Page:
Minneapolis Trial Verdict Statement

April 21, 2021 - Mary Finn

Dear Social Science Community,

Yesterday’s guilty verdict in the trial of former Minneapolis police officer, Derek Chauvin, marks nearly a year of calls for justice in the death of George Floyd and other police killings of Black people. The horrific events sparked nationwide awareness and demand for social change and for equality. 

The conviction by a jury signals a rare event, where a police officer is being held accountable for the murder of a Black man. The meaning and importance of this event will resonate differently among members of our community. Many  may view this verdict as a necessary and next step towards justice - a sign that the criminal justice system worked as it was supposed to, and will be hopeful that it can work this way again. Others may welcome this verdict, but be less optimistic that the criminal justice system will continue to hold police accountable. Perhaps, we all can agree to hope that this rare moment when the justice system rendered a guilty verdict will serve to acknowledge the wrongfulness of the loss experienced by George Floyd's family - as he was a son, a brother, an uncle, a cousin, and a father. We know that no verdict can ever make up for their loss.

As social scientists, many of us have sought, through our work, to address the pains of discrimination, and to seek ways to understand it, to prevent it, or to remedy it. We must do better to fight racism in all aspects of our lives, not just in its extreme expression as unfolded here. As a College, creating a more equitable and just world is core to who we are - it is a common thread in our teaching and learning, our research and scholarship, our service and outreach. Each day, we are working to make our world a place where all can have a voice and be heard. A world where every individual is respected and treated with decency. A world that embraces the beauty of diversity in all we do not only because it lifts all of us, but because it is the right thing to do.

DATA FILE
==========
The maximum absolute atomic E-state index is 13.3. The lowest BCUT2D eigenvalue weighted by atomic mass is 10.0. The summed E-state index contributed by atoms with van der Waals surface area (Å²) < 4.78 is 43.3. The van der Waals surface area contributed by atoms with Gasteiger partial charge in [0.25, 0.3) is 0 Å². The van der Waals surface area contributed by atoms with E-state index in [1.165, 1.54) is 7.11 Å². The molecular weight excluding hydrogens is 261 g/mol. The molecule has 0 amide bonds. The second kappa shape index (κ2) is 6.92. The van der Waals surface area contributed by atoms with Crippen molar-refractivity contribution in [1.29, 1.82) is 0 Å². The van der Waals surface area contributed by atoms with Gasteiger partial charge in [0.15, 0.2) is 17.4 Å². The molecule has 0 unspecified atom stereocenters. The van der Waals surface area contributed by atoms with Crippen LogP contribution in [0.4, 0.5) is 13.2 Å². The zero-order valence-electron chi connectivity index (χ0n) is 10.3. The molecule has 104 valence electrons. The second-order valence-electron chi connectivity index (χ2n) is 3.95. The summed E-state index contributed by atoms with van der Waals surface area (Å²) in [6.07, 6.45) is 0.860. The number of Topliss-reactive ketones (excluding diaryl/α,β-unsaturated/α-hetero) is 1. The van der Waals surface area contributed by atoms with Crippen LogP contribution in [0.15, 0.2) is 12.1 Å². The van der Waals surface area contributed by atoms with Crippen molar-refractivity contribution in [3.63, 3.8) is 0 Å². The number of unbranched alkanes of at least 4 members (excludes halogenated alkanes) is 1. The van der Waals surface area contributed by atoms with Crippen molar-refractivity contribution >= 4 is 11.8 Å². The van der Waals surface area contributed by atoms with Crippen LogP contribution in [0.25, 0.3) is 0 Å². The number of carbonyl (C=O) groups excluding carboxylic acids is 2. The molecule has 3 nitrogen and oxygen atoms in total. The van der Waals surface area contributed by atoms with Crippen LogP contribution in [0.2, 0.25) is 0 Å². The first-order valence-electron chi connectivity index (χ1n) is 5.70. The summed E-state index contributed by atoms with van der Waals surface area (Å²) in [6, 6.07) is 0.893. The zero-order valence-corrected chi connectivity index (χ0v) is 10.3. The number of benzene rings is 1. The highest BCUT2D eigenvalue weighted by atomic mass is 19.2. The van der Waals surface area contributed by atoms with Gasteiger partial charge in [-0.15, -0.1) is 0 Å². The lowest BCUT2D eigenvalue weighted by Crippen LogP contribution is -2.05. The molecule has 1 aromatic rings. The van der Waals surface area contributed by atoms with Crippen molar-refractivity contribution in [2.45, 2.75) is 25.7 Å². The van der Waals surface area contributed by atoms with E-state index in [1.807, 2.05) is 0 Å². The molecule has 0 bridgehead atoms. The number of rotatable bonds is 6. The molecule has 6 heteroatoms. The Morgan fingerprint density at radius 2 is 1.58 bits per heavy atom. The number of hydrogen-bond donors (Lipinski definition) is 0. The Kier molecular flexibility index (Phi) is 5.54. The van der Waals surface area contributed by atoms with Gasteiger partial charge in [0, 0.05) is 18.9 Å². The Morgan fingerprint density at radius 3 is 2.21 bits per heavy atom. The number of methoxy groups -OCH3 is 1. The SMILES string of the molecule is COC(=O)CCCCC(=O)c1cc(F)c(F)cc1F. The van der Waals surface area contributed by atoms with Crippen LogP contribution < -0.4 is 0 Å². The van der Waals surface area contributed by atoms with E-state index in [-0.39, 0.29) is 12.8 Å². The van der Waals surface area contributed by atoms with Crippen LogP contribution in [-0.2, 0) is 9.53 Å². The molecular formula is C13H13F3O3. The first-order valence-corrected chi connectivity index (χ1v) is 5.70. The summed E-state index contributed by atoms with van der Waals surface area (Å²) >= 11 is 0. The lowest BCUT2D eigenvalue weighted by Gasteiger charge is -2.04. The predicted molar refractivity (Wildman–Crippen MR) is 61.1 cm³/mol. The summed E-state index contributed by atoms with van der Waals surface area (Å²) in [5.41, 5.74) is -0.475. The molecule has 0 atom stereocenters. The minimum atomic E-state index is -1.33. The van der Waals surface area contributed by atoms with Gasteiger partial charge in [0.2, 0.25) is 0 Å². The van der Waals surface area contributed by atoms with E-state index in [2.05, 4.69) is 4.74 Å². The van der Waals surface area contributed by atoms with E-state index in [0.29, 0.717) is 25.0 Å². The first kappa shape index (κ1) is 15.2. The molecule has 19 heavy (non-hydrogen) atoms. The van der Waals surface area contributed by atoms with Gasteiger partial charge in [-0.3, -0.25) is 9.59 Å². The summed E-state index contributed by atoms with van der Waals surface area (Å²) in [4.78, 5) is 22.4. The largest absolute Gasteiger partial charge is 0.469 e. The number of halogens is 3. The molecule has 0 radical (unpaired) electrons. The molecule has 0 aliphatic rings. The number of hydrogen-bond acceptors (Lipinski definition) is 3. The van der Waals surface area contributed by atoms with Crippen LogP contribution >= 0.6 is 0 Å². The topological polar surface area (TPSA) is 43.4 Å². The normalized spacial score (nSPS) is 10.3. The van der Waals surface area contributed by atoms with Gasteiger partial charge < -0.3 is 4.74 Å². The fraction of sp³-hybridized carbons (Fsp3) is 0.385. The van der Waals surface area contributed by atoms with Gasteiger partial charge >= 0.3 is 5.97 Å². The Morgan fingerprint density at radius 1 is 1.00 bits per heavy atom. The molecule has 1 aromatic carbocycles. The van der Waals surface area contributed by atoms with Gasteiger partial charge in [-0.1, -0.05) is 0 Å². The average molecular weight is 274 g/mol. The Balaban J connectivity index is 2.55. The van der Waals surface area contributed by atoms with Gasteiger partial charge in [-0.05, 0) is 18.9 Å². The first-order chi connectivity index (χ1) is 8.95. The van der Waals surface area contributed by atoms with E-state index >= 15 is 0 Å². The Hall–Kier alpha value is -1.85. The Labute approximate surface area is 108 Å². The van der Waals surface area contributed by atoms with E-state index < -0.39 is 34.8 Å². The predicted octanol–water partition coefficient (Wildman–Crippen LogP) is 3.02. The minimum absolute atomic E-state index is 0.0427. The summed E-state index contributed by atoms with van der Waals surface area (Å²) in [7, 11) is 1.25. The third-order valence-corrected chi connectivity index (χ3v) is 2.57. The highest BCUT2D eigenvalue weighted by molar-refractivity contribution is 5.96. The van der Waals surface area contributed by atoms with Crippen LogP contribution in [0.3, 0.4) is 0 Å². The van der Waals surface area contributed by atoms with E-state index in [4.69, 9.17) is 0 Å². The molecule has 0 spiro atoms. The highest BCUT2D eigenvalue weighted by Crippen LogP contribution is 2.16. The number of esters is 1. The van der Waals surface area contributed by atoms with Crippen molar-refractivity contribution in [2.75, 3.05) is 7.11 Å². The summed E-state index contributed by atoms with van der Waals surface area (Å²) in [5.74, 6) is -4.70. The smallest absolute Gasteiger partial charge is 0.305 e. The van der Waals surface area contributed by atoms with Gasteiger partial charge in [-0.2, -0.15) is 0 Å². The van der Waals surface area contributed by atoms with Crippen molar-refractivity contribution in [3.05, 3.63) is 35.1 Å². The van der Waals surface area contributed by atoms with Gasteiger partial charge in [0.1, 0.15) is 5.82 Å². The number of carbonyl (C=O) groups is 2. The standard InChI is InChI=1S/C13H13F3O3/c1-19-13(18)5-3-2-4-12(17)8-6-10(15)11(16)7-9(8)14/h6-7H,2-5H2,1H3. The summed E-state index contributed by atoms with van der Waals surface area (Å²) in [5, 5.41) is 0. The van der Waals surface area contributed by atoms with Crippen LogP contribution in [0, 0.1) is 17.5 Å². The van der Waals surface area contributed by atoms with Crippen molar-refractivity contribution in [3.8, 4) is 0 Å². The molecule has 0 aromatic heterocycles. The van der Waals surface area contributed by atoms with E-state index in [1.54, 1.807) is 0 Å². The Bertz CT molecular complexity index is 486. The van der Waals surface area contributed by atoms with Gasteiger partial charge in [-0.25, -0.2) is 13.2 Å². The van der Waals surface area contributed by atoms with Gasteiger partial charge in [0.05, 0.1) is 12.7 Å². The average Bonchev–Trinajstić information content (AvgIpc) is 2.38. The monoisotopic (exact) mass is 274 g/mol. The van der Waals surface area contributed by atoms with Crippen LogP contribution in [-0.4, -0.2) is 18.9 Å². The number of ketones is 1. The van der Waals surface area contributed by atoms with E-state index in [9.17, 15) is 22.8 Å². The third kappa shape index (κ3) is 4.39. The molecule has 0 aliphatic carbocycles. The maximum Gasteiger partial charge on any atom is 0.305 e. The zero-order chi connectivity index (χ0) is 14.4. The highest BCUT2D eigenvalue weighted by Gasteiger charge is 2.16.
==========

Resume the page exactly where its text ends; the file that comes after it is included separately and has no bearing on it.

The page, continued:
As President Samuel Stanley noted in his statement, this case is impacting many in our Spartan community. We have resources available to help support our faculty, staff and students. Resources include:

Listening space events for students

Counseling and Psychiatric Services

Employee Assistance Program or employees can make an appointment (517) 355-4506.

We must continue to work to address issues of equity, systemic racism, and anti-Black violence together. I would welcome your suggestions on what you would like to see unfold in our College to elevate these efforts and continue to support each other. At the end of the day, this is a rare event that involved the murder of one Black man and the jury conviction of one police officer for that murder. None of us can control how the justice system will respond to similar cases in the future. However, as individuals, and as a community, we can choose to honor the memory of George Floyd, and other victims of police brutality, in the actions that we take every day. 


Mary A. Finn

Dean, College of Social Science

Michigan State University